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Generally yes. While your connection will continue to vary in speed as more people start and stop using the cell tower, an antenna should increase the overall speed. The key idea here is by improving radio conditions we're reducing the amount of redundant information sent by the cell tower to ensure the modem can correct errors (FEC) - imagine having to constantly repeat yourself in a conversation to ensure everyone heard what you had to say. Essentially while we may not be able to transmit any additional bits per second, with an antenna we can transmit more bits of useful information per second. This is known as increasing the coding rate (or Shannon entropy rate).

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Yes. Most WCDMA networks employ a technique known as "cell breathing" to decrease their geographical coverage area in order to offload traffic onto nearby cell towers. This can cause issues for users on the fringe of mobile reception where there are no nearby cell towers, resulting in a decrease in signal strength or disconnection. Because WCDMA users share a single carrier frequency, cell breathing is required to maintain SINR ratio to ensure code division remains possible. LTE does not suffer from cell-breathing issues as multiplexing is performed via OFDMA (users are assigned separate carrier frequencies) and hence SINR is not impacted by the presence of other users.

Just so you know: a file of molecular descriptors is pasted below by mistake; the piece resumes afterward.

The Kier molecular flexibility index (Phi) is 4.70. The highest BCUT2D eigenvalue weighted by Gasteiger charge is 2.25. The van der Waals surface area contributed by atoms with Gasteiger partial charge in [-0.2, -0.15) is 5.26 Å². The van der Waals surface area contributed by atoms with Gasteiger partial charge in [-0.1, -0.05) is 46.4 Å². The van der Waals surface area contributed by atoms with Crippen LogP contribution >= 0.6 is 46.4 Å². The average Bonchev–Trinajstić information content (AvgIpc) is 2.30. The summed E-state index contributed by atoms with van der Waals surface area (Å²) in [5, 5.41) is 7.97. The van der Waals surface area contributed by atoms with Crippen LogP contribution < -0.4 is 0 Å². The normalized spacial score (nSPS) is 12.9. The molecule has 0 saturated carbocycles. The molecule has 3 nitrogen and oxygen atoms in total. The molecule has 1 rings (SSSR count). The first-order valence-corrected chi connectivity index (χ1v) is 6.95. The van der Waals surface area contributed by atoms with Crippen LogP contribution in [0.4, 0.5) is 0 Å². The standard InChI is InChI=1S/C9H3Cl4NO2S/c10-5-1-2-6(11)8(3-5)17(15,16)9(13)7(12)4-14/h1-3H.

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Yes. You might have noticed that when you're close to a phone tower your battery lasts much longer - this is because your phone doesn't need to constantly broadcast at full strength or search for a connection, it can transmit at just the right amount of power to achieve a good signal and conserve battery. Increasing signal strength with an antenna means your phone or modem can reduce the amount of transmission power required to connect with the cell tower.